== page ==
The other thing about literary fiction is that most of the mainstream prizes favour it, so it is represented much more frequently in things like Booker than you might infer from reading popularity lists.
  • 1
    I’m a little less concerned with ‘literary fiction’ as a ‘type’ in opposition to genre fiction. I think we all understand that we want to read SF, Fantasy, and so on. The real question is, do we want to read SF, fantasy, historical fiction, etc that is written in a literary fashion? Or more straight foreword storytelling versions of these things? Presumably, a literary approach will be more experimental, and that’s what doesn’t seem to appeal to people. Personally, I like that quality of it, but it can make it challenging to read.

    It sounds like people want a mix of things. I have several ideas for books I’d like to propose- some are literary (The Orenda or Frankenstein of Baghdad or maybe The Lives of the Monster Dogs) and others more pulp fiction type (The Bones of the Old Ones or The Clocks of Iraz or The Lord of Light).

    Some I consider to be both literary and genre, like The New Sun, Dan Simmons The Terror, or A Stranger in Olondria by Sofia Samatar.

    Are we equally open to all of these? I think I’m getting that, in moderation at least, the answer is ‘yes’.
  • 1

    I like a variety of styles. I liked Sarah Canary, which someone in our conversations called literary. Although I didn’t participate in the discussion here because I hadn’t yet figured out the notifications, I read it only because it was a selection here.

    I liked The Lies of Locke Lamora, which seems to be a rip-roaring anti-literary book. :)

    I loved Invisible Cities, which was definitely experimental! Does that make it literary? And I think I participated in the discussion here for that book (or on G+ maybe).

    I do prefer science fiction and then fantasy, but on occasion venture out.

  • 1

    @WildCard Have you found the perfect book, yet? 😁

  • 1

    @BarnerCobblewood Are you on for May, or would you like to hold off for a while?

  • 1

    I think this is the right time for LeGuin's Always Coming Home. It suggests an alternate society with a very different economy and relation to technology, which might be particularly relevant now, and might be good for a discussion of how games reflect and lead our ideas of who we communally are. I last read it about 3 years (?) ago, and would like to read it again.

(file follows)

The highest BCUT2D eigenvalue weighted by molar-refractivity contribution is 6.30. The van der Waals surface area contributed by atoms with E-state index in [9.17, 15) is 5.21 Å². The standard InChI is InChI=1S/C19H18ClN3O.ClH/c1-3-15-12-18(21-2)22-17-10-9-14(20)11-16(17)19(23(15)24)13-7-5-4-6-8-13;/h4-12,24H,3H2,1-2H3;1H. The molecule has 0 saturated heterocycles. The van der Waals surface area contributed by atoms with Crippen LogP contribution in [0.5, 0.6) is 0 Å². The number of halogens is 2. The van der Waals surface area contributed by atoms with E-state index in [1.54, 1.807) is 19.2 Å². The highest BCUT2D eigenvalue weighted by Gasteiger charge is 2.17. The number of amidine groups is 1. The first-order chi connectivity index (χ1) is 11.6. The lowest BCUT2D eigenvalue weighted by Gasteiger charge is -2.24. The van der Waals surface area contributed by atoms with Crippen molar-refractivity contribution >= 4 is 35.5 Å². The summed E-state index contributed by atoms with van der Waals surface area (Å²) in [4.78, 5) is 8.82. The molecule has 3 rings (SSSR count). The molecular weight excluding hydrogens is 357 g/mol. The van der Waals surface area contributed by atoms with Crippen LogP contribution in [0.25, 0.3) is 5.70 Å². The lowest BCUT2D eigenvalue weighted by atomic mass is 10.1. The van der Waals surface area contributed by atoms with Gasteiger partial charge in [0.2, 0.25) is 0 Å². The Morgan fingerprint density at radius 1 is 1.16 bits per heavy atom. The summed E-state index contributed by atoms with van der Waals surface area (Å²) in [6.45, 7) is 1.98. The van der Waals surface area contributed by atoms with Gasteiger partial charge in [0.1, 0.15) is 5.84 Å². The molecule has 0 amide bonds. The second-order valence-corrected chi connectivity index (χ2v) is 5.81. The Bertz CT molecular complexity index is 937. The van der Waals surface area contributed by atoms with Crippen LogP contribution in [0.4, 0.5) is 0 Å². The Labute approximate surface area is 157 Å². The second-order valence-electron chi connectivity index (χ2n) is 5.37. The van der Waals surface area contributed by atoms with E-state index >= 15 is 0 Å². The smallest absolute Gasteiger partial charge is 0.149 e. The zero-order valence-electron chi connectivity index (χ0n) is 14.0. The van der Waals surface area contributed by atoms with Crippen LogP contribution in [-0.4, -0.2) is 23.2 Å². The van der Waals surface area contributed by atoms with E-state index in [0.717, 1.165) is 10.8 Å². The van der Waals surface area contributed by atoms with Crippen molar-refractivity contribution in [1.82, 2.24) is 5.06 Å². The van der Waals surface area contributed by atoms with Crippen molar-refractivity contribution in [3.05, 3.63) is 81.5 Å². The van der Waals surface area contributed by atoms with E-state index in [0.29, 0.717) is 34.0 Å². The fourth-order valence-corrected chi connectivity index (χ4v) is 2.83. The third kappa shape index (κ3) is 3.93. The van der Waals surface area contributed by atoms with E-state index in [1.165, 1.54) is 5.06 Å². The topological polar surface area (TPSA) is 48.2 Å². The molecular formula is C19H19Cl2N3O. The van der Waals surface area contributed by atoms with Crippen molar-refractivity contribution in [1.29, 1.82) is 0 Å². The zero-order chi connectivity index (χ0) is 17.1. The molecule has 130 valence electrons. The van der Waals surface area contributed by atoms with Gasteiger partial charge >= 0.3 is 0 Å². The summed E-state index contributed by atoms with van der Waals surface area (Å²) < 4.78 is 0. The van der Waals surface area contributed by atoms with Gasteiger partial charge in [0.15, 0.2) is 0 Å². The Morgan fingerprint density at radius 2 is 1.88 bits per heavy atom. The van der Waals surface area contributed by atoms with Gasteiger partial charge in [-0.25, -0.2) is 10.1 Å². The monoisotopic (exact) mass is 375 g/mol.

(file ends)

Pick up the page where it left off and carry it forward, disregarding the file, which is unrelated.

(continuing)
But we read a lot of LeGuin, so if people want something different I will look around and find another suggestion. Maybe The Pirates in the Deep Green Sea by Linklater?

  • 1
    I'm *always* happy to read more LeGuin.
  • 1

    Either sounds good to me.

  • 1
    @WildCard do you have an April book, yet?

    Btw, if anyone wants to swap months with someone due to real life issues, please don’t hesitate to speak up.
  • 1

    Sure, I suggested Always Coming Home and Pirates in the Deep Green Sea. Do you need more from me?

  • 1
    Just to pick one and make a thread to introduce it, please. And ideally double check to make sure it’s readily available Online in 🇨🇦 🇺🇸 🇬🇧 (I.e. not just in used bookstores or so new it’s only in hardcover.) People won’t be able to go hunting is stores for this one.
  • 1

    So I've posted something, I think in nominations and suggestions. Let me know if it is in the right place.

  • 1

    @Apocryphal said:
    @WildCard Have you found the perfect book, yet? 😁

    I am so sorry to have dropped the ball on this.

  • 1
    It’s no problem, really - though for a time I thought maybe you’d caught Covid and were unable to respond! You can have the June slot, or a later one if you prefer.
  • 1

    I was just depressed and didn’t realize how long I had been away. June works for me.

  • 2
    Ugh. You too? Depression sucks. I’ve been there; had some prolonged episodes that left me shut down for weeks, so I know what it can be like. Glad you persevered though - I’m sure I speak for all of us in saying we like having you around. 😃
  • 0
    > @WildCard said:
    > I was just depressed and didn’t realize how long I had been away. June works for me.

    I've been very much appreciating your recent comments on the books in progress, and am looking forward to your choice of book :)
  • 1

    What Richard said. Times are strange and hard. Priorities change.

  • 1

    Thanks, everyone.

  • 1

    What does everyone thing of Kim Stanley Robinson’s Red Mars for the June selection? It has hard science fiction, social science fiction, and it will let me think about political philosophy as they argue about how to govern. The paperback I’m looking at is 572 pages.

    Hmm, maybe there are also themes about how Mars transforms the terraformers. What would that term be? Martiaforming? That sounds awful. I did a few searches, and some people are using the terror “areoforming,” after the Greek counterpart to Mars, Ares.

    I can imagine there’s lots of other stuff to think about.

    I don’t know, though, whether it is a self-contained story or whether you really have to read all three books in the trilogy.

    What do you think?